City gets mid-year budget update

Finance director says revenues are on track

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The City Council received the mid-year budget review at the Tuesday, Feb. 6 meeting. The council also approved several budget amendments. Technically, the council did this by unanimously approving a single motion.

Finance Director Matt Baker presented the mid-year budget review and proposed budget amendments.

At the end of his presentation, Baker said the amendments to the General Fund would probably total less than $200,000. In the Harbor Fund, he said the amendments probably total less than $75,000 or $80,000.

Baker said he would expect the surplus in revenues over budget to cover the requested amendments.

He noted that it was a $30 to $40 million budget.

Review highlights

“Operating revenues right now are on track to exceed budget estimates,” Baker said.

He said that was more the case for the General Fund than the Harbor Fund.

Both funds are on track or slightly ahead of where staff had estimated they would be.

Staff had a number of requested amendments.

“A number of accounts we have for storm damage due to the storms in the first half of the year already kind of met their budgeted amounts and with the January storms and the February storms we’re expecting additional expenditures in those accounts,” Baker said.

The Finance Department expects some contract increases and Finance Department staff want to get ahead of schedule on that.

“Our capital outlays are are significantly less than where we had budgeted for the full year,” Baker said.

He said there were some capital (construction and maintenance) projects that might get shifted to the next fiscal year.

Transient Occupancy Tax (also known as a short-term rental or hotel bed tax) was budgeted at $7 million, according to Baker. As of December 31, the city had received $4.5 million.

“July, August, September tends to be our busiest quarter, so we would be expect to be more than 50% as of December 31st,” Baker said.

“But something else to keep in mind is the December visitor driven revenues would not be reflected in these numbers because those wouldn’t be due until the end of January,” Baker said.

“So we’re really looking at five months worth of revenues, but at the same time it’s the busier of the months that are being captured,” Baker said. He said sales tax were budgeted at $1.4 million. He said the city had received 41.4% of that, but there’s a two-month lag with sales tax, so those would be tax revenues through October.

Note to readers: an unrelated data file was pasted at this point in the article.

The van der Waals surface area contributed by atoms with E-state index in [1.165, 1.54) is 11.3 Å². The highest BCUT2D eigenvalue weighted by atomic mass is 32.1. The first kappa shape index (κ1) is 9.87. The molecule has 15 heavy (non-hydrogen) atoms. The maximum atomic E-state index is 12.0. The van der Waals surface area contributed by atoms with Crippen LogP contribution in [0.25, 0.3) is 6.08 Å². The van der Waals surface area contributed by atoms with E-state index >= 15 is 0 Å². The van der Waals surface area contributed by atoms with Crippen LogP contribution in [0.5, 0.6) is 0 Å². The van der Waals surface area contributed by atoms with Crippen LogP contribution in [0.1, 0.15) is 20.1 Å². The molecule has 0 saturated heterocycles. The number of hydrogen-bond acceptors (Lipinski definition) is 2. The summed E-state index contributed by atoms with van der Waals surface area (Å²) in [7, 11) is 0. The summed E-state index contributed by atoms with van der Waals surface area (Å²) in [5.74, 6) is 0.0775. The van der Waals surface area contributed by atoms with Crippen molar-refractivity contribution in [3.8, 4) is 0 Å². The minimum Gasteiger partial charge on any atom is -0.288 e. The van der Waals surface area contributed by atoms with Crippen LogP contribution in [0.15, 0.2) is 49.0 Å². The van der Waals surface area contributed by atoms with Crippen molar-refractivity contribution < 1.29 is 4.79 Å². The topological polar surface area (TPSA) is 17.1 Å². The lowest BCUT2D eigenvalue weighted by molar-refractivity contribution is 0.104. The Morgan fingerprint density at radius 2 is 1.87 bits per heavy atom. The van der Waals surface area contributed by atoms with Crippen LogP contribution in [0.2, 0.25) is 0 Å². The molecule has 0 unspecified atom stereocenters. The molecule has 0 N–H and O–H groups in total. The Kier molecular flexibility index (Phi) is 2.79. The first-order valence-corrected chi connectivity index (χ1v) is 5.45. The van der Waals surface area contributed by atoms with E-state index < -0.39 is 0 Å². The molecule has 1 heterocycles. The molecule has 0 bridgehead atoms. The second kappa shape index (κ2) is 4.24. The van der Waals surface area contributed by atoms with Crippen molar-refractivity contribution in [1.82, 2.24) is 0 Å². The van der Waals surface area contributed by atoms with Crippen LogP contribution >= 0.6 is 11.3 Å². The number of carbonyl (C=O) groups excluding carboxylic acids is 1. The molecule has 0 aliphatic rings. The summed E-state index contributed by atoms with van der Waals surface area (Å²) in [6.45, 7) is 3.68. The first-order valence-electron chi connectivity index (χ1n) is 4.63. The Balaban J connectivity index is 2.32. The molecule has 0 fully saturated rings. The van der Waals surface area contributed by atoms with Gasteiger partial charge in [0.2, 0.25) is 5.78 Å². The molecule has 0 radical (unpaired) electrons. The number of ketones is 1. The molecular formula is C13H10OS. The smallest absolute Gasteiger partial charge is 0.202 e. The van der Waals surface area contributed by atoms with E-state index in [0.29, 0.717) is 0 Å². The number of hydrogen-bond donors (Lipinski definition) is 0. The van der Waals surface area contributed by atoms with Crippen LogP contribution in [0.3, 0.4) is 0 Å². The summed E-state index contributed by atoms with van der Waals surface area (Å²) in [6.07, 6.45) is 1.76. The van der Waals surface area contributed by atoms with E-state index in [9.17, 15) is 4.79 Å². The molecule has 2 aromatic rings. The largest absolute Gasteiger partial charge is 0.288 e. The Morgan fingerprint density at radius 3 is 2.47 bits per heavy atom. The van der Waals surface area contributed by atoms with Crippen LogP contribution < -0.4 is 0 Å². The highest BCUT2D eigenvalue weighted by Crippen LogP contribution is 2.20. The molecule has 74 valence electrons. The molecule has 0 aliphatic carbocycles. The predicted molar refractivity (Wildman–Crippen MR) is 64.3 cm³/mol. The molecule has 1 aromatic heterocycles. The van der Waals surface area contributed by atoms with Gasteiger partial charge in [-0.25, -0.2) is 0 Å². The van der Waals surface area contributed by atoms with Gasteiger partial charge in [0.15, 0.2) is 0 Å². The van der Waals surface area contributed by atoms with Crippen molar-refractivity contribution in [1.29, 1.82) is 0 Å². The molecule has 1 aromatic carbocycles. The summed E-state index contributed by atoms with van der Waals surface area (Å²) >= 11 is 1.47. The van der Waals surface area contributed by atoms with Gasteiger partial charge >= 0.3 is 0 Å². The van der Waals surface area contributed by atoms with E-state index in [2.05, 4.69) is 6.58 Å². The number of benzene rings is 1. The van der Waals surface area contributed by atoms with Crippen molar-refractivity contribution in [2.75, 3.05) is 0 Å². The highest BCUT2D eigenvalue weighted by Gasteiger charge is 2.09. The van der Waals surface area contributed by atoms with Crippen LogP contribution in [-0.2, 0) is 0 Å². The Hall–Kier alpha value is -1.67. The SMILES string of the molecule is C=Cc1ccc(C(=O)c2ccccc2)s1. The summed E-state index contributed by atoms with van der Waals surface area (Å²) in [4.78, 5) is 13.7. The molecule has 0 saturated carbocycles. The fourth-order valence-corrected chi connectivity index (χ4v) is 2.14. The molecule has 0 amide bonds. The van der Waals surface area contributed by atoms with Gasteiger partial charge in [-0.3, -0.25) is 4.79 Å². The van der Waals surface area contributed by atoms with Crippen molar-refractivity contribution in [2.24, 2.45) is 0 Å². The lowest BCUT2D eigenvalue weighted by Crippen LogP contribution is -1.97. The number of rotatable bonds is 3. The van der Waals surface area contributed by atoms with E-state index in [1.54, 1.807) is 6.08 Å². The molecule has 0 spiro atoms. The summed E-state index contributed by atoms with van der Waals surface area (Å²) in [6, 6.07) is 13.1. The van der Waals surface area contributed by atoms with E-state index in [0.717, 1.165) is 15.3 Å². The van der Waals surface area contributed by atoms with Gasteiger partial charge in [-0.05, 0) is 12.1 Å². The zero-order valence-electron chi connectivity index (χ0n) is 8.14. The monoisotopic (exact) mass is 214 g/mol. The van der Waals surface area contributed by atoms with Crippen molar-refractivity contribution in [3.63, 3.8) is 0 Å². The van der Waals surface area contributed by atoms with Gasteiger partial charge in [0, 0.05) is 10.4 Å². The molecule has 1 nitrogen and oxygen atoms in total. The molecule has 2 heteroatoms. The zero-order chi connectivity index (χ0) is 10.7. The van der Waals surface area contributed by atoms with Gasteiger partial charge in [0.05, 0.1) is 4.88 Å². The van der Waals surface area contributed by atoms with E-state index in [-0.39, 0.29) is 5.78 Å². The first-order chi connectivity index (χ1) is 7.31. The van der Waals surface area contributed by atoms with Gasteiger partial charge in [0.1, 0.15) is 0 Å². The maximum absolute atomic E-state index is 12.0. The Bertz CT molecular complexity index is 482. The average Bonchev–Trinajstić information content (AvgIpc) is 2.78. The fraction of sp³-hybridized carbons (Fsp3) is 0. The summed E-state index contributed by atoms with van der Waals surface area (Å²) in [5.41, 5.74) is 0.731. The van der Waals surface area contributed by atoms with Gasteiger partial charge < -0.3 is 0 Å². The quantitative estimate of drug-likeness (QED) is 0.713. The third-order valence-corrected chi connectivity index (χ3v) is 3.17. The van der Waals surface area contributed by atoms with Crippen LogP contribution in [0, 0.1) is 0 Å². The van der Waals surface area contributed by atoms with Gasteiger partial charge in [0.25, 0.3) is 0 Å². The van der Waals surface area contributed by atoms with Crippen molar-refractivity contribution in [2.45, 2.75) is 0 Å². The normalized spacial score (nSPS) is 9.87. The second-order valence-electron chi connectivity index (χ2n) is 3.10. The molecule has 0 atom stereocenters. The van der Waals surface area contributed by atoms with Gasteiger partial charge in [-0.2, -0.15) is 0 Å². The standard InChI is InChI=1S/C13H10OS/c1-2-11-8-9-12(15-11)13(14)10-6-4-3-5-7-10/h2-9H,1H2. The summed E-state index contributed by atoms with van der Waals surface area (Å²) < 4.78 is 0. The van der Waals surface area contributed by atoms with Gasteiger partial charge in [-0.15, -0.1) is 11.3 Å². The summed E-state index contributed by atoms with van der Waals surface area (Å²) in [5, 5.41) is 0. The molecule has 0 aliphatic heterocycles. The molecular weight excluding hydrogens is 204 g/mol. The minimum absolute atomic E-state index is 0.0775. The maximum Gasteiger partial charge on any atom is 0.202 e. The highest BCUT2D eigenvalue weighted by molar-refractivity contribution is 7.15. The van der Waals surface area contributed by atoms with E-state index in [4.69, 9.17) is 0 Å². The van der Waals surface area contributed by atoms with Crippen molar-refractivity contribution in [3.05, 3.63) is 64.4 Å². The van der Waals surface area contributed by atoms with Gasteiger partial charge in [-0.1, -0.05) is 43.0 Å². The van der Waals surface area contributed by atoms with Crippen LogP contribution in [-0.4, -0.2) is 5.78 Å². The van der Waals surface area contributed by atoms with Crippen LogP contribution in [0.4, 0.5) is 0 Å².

He said the city would get property tax payments in January.

Baker said on the expenditure side, Avalon is more or less in line with where the city would expect to be.

According to Baker, Avalon has more expenditures in the second half of the year and tend not to be as large as in the July, August, September, which are Avalon’s busiest months.

Baker said labor was a big driver of the Fire Department’s budget.

Two of the budget amendments he discussed were Training and Travel and Storm Damage.

Baker said the city budgeted $50,000 for storm damage. As of Dec. 31, the city spent $49,000 of which $44,000 was spent on just removing debris along the K-rails on Pebbly Beach Road.

In prior years, Avalon had been spending about $50,000 a year on storm damage, according to Baker. He said staff was requesting an amendment of $125,000 in storm damage in the General Fund.

Councilmember Lisa Lavelle said the council should probably budget up to $100,000 or $120,000 for future years.

“That’s something we should probably look at,” Baker said.

He said he was probably too conservative with that account.

Harbor Fund

Revenues are on track to meet the budget estimates, according to Baker.

Cross channel wharfage was below the previous two fiscal years. He said August 2023 was dragging down cross channel wharfage.He said Avalon was seeing gains on the cruise ship wharfage.

“Each month ship occupancy rates have been reported above 100%,” Baker said.

“Again, you can get above 100% because it assumes two passengers per cabin and if you have three in a cabin that’s how you get over that 100% number,” Baker said.

“And because of that, if that trend were to continue we would be up in Cruise Ship wharfage by about $300,000, so that covers the shortage we’re looking at potentially in cross channel Wharfage,” Baker said.

Finance Director Baker said Avalon was seeing double-digit revenue growth in cruise ship activity. “The flip side of that is that it does make us more dependent on that cruise ship as a revenue source,” Baker said.

Mayor Anni Marshall asked if that was just subtracted out the Prop H money.

Baker said that was just the city’s collection.

Baker said staff was requesting a budget amendment increasing the waterfront trash contract by $15,000. That was for anticipated contract increases, he said.

City Manager David Maistros said Avalon did go out to bid on that.

Another budget amendment staff was requesting was for fuel dock permits and testing.

“We had an inspection last year that found a faulty sensor, I believe, in one of our fuel docks and so while we do lease out the operations, there are still certain expenditures we’re responsible for,” Baker said.

General Fund Capital projects

Baker said the city made the last payment for the Joe Machado Field loan repayment.

“Now the process is to start setting money aside for when we need to refurbish that field because at some point we will need to rehab it,” Baker said.

“Not in the next couple of years, hopefully, but just to keep that in mind,” Baker said.

He said staff will be requesting a budget amendment of about $17,000.

The next budget update will be in April.